Depression Medication and Male Fertility
Some mental health medication could be affecting your fertility and sperm production.
Here at DCYBs, a site about male fertility health, why the hell are we even bringing up depressing crap? Well, these mental health medicines can have the side effects that impact male fertility. But please keep in mind to not take this article as gospel. I’m not a doctor nor any sort of medical physician, I’m just a regular person surrounded with my own mental illness who took time to research this topic. If anything, I hope by reading this and doing your own research you too feel more empowered with your health. So, if you find anything here about medication you are taking and have a concern, then this should motivate you to go to your doctor and ask questions. Now that we have that disclaimer out of the way, let’s get down to business about your medication and fertility.
My inspiration for researching lithium came about as I was using the app and going through the test to check my own fertility. (FYI, I’m a female, but I’m new to DCYB and wanted to see what things I do that may affect my sperm if I was a male.) While answering questions to determine my own fertility health, one set of questions was about what medication I was currently taking and one that looked familiar to me was lithium. This was a medication that I believed I taken before, and the bottom of the app said these medications can affect your fertility. “Uh oh” I thought, that might not be good so I figured I need to do more research for myself.
First, what is lithium? Lithium is a chemical element, that was once found in the 7-Up until 1948. The name comes from the term lithos, the Greek word for “stone”, because lithium is present in many types of rocks. Bet you didn’t think you’d be learning about balls and rocks all at once, huh? Lithium is used as a treatment for bipolar disorder, or manic-depressive disorder, as well as major depression, and is prescribed by a doctor. Lithium is usually sold under brand names: Lithobid, Lithonate, Cibalith-S, etc.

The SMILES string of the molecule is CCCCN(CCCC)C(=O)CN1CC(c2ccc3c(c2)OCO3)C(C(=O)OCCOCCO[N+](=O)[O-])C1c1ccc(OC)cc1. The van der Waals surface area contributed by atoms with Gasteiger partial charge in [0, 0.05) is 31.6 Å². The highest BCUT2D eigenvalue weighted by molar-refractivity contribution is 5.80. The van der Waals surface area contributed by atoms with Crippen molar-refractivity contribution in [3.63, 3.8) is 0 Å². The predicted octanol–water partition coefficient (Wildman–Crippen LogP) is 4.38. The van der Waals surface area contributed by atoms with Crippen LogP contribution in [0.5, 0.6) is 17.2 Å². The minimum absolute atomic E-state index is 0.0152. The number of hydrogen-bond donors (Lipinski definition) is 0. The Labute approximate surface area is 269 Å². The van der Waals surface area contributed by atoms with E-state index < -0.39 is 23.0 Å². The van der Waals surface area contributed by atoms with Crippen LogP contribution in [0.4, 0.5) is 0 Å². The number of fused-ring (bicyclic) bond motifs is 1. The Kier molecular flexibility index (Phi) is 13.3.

So the question now is “Does lithium affect male fertility?” The answer is that it very well could. For example, there is a 1989 study in which scientists discovered that the lithium caused a complete cessation of flagellar movement. Basically saying lithium stopped the movement of the sperm’s tail, or the flagellar movement, because lithium has a natural immobilization effect. The reasoning for the stoppage of the cells is the concentration of lithium present in semen is double that than in the blood. The causation of this may be because the blood filters out more than semen does, therefore lithium may be filtered out in the blood more than semen, but of course that is simply logical deduction on my part.
But you may be skeptical and think that study was too long ago and the data might not be as reliable in today’s age. No worries, I got you covered. In a 2013 study, scientists took adult male rats and divided them into three experimental groups and one control group. Each group were given different doses of lithium:10, 20 and 30 mg/kg a day. The final results were that the experimental groups’ sperm cells were reduced by motility/movement, morphology (cell appearance), and total sperm count.
But even with these studies, if you were to Google (or Bing; live your life the way you want) “Does lithium affect male fertility?”, you will find message boards, websites, etc. with different outcomes. Some say yes, others say no, it is a little controversial, but studies suggest that lithium may have an effect on sperm. Of course, everyone’s body reacts differently, and as I said above talk to your doctor if you are concerned about medication you are taking. Remember it is your body, it is your mind. You have the right to be happy, even if your happiness is based on your balls.
Until next time friends.
Raoof, N T, R M Pearson, and P Turner. “Lithium Inhibits Human Sperm Motility in Vitro.” British Journal of Clinical Pharmacology 28.6 (1989): 715–717. Print.
Toghyani, Shima et al. “Lithium Carbonate Inducing Disorders in Three Parameters of Rat Sperm.” Advanced Biomedical Research 2 (2013): 55. PMC. Web. 8 Nov. 2016.